Ballroom – the music of underground gay dance contests – is finally hitting these shores. Those involved in scene today refer to the time depicted in the 1989 documentary Paris Is Burning as ‘the old way’, when tracks such as Larry Levan’s mix of Love Is The Message, Salsoul Orchestra’s Ooh I Love It (Love Break) and Cheryl Lynn Got To Be Real were popular choices for ball DJs. Competitors would compete in categories such as femme, butch, fashion model and realness, walking down a catwalk in the middle of the ball, flaunting moves, looks, style and straight-up fierceness. Dancers still compete today, but the dance moves have evolved – the graceful posing and face-framing of made famous by Madonna’s Vogue have largely gone, replaced by body drops, floorwork and dramatic displays of flexibility that would make Olympic gymnasts weep. And the music’s moved on along with the moves. Faster, edgier and more percussive, tracks such as Masters at Work’s 1991 track The Ha Dance and Tronco Traxx’s Walk For Me  are typical.
That’s not to say new ballroom beats aren’t being made. Mike Q is one of the east coast’s most in-demand producers and DJs, and as well as running his own label Qween Beat and constantly releasing his track and remixes online, he’s just put out a track on the Night Slugs’s US offshoot Fade To Mind. The choppy, loopy beats he makes perfectly complement the sound of London labels like Night Slugs, fitting in perfectly with the city’s post-this and future-that, beat-and-vibe driven dancefloors.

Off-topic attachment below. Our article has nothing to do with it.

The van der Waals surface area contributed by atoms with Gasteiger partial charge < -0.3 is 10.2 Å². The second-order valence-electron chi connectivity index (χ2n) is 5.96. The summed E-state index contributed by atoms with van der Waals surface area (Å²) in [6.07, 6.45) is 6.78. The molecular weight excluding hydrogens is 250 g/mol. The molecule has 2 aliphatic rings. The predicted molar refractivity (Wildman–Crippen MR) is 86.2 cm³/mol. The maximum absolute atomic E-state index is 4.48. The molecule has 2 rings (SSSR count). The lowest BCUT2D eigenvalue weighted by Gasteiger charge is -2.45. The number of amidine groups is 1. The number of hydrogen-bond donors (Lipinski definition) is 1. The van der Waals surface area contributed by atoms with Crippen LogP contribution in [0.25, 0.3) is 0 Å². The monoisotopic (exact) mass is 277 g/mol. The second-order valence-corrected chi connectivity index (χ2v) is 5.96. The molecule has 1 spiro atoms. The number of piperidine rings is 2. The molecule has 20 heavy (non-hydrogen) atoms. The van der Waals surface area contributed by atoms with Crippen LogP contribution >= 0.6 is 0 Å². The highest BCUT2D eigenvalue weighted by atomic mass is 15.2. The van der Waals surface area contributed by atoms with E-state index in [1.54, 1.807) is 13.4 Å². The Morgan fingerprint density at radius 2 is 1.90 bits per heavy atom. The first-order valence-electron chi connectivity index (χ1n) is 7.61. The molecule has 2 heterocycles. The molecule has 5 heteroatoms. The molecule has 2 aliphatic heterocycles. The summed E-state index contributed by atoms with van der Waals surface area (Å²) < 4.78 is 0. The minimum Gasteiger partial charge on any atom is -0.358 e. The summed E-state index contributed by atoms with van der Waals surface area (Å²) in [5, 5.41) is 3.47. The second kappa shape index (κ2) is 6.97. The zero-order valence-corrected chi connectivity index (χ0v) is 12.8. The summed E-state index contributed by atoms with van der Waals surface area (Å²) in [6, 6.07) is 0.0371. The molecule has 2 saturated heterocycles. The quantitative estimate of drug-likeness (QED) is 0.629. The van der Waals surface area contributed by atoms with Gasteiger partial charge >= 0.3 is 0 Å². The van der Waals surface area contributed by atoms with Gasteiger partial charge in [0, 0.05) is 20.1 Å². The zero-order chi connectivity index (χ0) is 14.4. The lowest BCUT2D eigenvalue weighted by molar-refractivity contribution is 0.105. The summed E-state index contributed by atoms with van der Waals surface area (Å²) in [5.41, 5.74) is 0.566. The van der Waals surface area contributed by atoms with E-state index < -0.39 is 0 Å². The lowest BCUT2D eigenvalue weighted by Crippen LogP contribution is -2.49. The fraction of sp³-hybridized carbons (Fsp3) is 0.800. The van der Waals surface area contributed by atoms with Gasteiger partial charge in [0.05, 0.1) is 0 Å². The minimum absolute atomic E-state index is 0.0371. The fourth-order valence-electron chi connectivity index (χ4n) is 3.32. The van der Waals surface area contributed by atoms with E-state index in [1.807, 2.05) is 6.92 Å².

London promoters Fools and Rushmore are also big fans of ballroom and the Mike Q sound, having booked him for their inaugural House of Trax party, held in Stoke Newington earlier this month.
The other ballroom references are visible, if you’re looking – London house promoters and producers Legendary Children are named after the family culture associated with ballroom, and Dalston Superstore’s monthly night Paris Acid Ball celebrates all things ‘New York, Acid, House & Vogue with an East London twist Huneychild!!!!’. And that’s not even to mention the fully fledged balls held by South London gay disco stalwart’s Horsemeat Disco.